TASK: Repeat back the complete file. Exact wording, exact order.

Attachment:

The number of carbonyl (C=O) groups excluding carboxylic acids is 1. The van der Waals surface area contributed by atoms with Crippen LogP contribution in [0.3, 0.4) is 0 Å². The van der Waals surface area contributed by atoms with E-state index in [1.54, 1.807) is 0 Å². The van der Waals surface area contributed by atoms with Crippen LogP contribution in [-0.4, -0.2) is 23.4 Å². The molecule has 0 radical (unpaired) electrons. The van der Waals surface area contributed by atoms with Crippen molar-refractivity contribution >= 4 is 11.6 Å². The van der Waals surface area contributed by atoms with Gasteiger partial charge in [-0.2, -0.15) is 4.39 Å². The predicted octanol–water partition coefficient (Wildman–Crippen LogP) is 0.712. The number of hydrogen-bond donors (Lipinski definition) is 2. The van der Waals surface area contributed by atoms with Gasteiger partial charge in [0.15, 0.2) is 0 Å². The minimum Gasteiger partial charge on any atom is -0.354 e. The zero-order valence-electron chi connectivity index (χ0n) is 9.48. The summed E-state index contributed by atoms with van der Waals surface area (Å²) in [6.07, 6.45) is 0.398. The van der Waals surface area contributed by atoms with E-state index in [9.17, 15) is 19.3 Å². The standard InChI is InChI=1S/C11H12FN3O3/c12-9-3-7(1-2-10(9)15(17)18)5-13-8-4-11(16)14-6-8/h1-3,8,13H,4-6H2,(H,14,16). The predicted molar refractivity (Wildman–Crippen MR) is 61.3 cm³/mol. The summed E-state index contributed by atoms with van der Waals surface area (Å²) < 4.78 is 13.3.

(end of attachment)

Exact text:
The number of carbonyl (C=O) groups excluding carboxylic acids is 1. The van der Waals surface area contributed by atoms with Crippen LogP contribution in [0.3, 0.4) is 0 Å². The van der Waals surface area contributed by atoms with E-state index in [1.54, 1.807) is 0 Å². The van der Waals surface area contributed by atoms with Crippen LogP contribution in [-0.4, -0.2) is 23.4 Å². The molecule has 0 radical (unpaired) electrons. The van der Waals surface area contributed by atoms with Crippen molar-refractivity contribution >= 4 is 11.6 Å². The van der Waals surface area contributed by atoms with Gasteiger partial charge in [-0.2, -0.15) is 4.39 Å². The predicted octanol–water partition coefficient (Wildman–Crippen LogP) is 0.712. The number of hydrogen-bond donors (Lipinski definition) is 2. The van der Waals surface area contributed by atoms with Gasteiger partial charge in [0.15, 0.2) is 0 Å². The minimum Gasteiger partial charge on any atom is -0.354 e. The zero-order valence-electron chi connectivity index (χ0n) is 9.48. The summed E-state index contributed by atoms with van der Waals surface area (Å²) in [6.07, 6.45) is 0.398. The van der Waals surface area contributed by atoms with E-state index in [9.17, 15) is 19.3 Å². The standard InChI is InChI=1S/C11H12FN3O3/c12-9-3-7(1-2-10(9)15(17)18)5-13-8-4-11(16)14-6-8/h1-3,8,13H,4-6H2,(H,14,16). The predicted molar refractivity (Wildman–Crippen MR) is 61.3 cm³/mol. The summed E-state index contributed by atoms with van der Waals surface area (Å²) < 4.78 is 13.3.